On May 13, Council endorsed staff's and ARAC's recommendations without debate.
At the request of Councillor Harder, Bruce Finlay replied to our questions.
E.D. - May 14, 2015
Update - 3 March
+ Liberal Party critic of Canadian Heritage Stéphane Dion on Feb 26 came out against the location of the memorial (Ottawa Citizen, Feb 27). An article printed on Feb 27 also disclosed that the designers had slightly reduced the size of one part of the memorial. Available on the web site is a pre-press conference article dated Feb 24.
+ In response to a question by MP Paul Dewar, the Parliamentary Secretary to the Heritage Minister, Rick Dykstra, denied that there had been no consultation. The article appeared only in print, on Feb 28.
+ The CBC's The National on March 1 had a story (2'14"), with clips from Shelley Glover, Toon Dreessen, Paul Dewar, Stéphane Dion and Pierre Poilièvre.
Update - 5 March
Canadian Institute of Planners joins chorus opposing location - Ottawa Citizen, March 5, 2015
Update - 7 March
Joanne Chianello, in the same paper, also chimed in.
Update - 12 March (updated again, March 26)
In addition to four more letters to the editor (some for, some against), Andrew Cohen offered his insight in the Ottawa Citizen of March 11: "... a monumental folly conceived in cynicism." He mentions that there is a Change.org petition. It was launched by University of Ottawa students and has attracted almost 1500 signatures to date. They also created a Facebook page. (Update: 3,075 signatures to date.)
Update - 13 March (updated again, March 26)
In an article in today's Metro that is mostly about Phase 2 of the LRT, Minister Pierre Poilièvre also comments on the memorial and is quoted as saying: "...as for the location, listen, I think that the alternative is yet another government building … I don’t have any of my constituents calling my office and saying that we need to put another government building on that particular spot". He repeated this claim, apparently at an event in Sandy Hill, as quoted in an article by Jordan Press in the Ottawa Citizen of March 26. As subscribers to the GA List know, that's a lie! The same quote appears in an article in the Globe & Mail dated 25 March that didn't make it in print.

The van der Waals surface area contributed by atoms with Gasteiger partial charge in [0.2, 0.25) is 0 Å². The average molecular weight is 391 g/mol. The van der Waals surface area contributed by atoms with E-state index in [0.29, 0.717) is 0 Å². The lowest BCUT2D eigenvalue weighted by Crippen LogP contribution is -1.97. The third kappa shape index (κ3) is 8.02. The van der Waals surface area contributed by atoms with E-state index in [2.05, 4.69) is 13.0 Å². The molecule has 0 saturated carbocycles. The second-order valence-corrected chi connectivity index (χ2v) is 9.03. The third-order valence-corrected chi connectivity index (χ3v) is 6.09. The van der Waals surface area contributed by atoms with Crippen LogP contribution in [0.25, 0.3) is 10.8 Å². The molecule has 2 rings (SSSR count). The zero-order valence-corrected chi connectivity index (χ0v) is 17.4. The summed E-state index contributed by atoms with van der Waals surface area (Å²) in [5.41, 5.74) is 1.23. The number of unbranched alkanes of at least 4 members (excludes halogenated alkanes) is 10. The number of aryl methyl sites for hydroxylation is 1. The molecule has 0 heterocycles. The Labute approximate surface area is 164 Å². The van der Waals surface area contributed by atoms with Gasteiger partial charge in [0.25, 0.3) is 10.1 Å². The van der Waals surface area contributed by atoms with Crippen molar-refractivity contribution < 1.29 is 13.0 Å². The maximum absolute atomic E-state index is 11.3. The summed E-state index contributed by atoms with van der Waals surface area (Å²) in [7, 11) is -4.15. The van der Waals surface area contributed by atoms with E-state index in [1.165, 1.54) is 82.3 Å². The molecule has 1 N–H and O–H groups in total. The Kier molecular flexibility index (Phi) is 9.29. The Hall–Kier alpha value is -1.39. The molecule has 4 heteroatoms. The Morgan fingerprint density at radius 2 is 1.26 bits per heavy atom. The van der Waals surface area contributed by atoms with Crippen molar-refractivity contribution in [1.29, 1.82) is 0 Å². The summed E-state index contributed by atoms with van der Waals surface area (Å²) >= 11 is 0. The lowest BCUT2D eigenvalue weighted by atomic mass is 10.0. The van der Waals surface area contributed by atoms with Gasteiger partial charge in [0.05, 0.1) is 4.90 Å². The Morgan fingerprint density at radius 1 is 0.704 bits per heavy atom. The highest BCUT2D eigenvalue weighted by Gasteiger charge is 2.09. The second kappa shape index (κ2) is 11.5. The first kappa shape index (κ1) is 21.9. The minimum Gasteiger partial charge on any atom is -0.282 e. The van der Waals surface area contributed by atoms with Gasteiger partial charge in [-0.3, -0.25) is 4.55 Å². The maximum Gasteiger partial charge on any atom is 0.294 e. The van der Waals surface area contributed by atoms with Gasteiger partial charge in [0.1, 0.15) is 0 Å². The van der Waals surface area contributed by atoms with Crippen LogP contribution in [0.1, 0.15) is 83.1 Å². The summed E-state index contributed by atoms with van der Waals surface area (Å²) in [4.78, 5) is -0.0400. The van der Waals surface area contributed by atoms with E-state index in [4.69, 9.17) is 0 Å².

Update - 18 March (updated again, March 26)
Update - 19 March
The Globe and Mail today devoted three articles, including its double-page Folio, to the controversy. Bill Curry found that the Tribute to Liberty charity has declared to the CRA for each of the past five years that it has not engaged in any political activity and has passed a CRA audit "with flying colours." Architecture critic Alex Bozokovic recaps the site selection process and reviews the design (mushed into one article on the web site; with interactive map of a walk along Wellington Street). Chair of the Tribute to Liberty charity is quoted as saying: "It's a process. Stay tuned. We are not in the business of not listening to the voices that are being expressed."
The Ottawa Citizen's Don Butler (March 19), via Access to Information, dug up a 2009 report from a committee of experts who opined that a memorial to the victims of communism did not really meet the requirements of the NCC's commemoration policy because it is not a central theme in Canadian history. It recommended approval anyway. The committee was disbanded shortly thereafter. The only concession the promoters made was to add the tag line "Canada, a land of refuge."
Update - 20 March
An absolutely hilarious cartoon by Gable and a poignant letter to the editor (among four) by George Haeh of Lethbridge, Alberta, in today's Globe and Mail:
"It seems a little too facile to memorialize victims of a safely far-away government when our own government seemingly turns its back on Canada’s victims.